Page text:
• Project teams and a shared responsibility structure involving teams with four to six members, who are in charge of leading project sub-groups and reporting on the progress of initiatives to improve ED operations, and pre-planned frontline assignments, including off-unit time to work on initiative to improve ED operations.

    In addition, the hospital's ED hosted a two-day event to analyze the ED's workflows and identify areas of improvement. The event involved team members from acute care, critical care, environment services, the ED, and the patient access center.

    At the event, participants found the hospital could streamline the triage process beginning at the front door. Skarzynski and his colleagues write, "We discovered that we were doing the full triage assessment (head to toe) in triage even when it could be done in an exam room, resulting in a bottleneck at triage and empty exam rooms."

    They continue, "If we moved some steps to the exam room, the triage nurse could continue to triage at the same time the [ED] physicians saw patients. When rooms are available, the triage nurse could record name and demographics, chief complaint, acuity, and weight, and then move patients to an exam room. At the same time, when the exam rooms are full, some steps usually done in the exam room could be moved to triage."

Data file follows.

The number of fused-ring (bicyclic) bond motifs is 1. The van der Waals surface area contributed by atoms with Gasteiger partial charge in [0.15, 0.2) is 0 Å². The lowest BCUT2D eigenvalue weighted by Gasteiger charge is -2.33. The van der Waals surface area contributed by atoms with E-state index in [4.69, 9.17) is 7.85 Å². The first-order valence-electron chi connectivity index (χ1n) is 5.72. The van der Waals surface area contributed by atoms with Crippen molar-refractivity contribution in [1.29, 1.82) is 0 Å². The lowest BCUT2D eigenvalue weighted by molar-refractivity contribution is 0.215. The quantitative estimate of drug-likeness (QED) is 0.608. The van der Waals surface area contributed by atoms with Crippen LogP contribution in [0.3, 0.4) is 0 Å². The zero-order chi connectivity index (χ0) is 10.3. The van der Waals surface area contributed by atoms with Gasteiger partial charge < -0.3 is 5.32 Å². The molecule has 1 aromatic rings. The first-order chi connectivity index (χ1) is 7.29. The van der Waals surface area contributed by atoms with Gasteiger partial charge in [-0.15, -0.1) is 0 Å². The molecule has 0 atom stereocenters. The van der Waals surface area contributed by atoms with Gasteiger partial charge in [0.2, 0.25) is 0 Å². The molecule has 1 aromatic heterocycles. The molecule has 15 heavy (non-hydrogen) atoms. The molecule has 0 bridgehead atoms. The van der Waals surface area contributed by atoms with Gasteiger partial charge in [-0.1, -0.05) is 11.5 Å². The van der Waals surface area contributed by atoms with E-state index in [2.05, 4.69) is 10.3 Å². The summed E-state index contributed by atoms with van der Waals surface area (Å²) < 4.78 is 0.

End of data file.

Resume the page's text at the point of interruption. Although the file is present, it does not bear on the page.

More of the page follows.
The team also found ways to improve during high-volume seasons, such as the flu season, by designating a specific provider to triageless acute patients and identifying "a more efficient way to care for them."

    According to Skarzynski and his colleagues, the provider "sees potentially 30 patients per day who would otherwise take bed space in the ED."

    In addition, Lurie changed its staffing model to adjust for patient volume fluctuations, Skarzynski and his colleagues write. "Previously, we had had a high-season and a low-season staffing plan; now we tier both seasons according to the days of the week, with the highest level for Sunday-Monday-Tuesday, a lower level for Wednesday, and the lowest level for Thursday-Friday-Saturday."

    ED length of stay drops

    The interventions led ED length of stay to fall by 11% to 2:50 hours, below the three-hour target.

    According to Skarzynski and his colleagues, the interventions led to other improvements. For instance, Skarzynski and his colleagues write the provider in the triage "has seen up to 50 patients in a 12-hour shift" and "[o]ur patient surveys show that we have improved at seeing the lowest-acuity patients in a timely manner and are spending enough time with patients, and our scores now exceed the national average for children's hospitals."

    "Moreover, our team feels a difference. Seeing 250 patients per day no longer feels unmanageable but rather a routine winter day. We are now thinking as one ED," they write (Skarzynski et al., NEJM Catalyst, 9/27).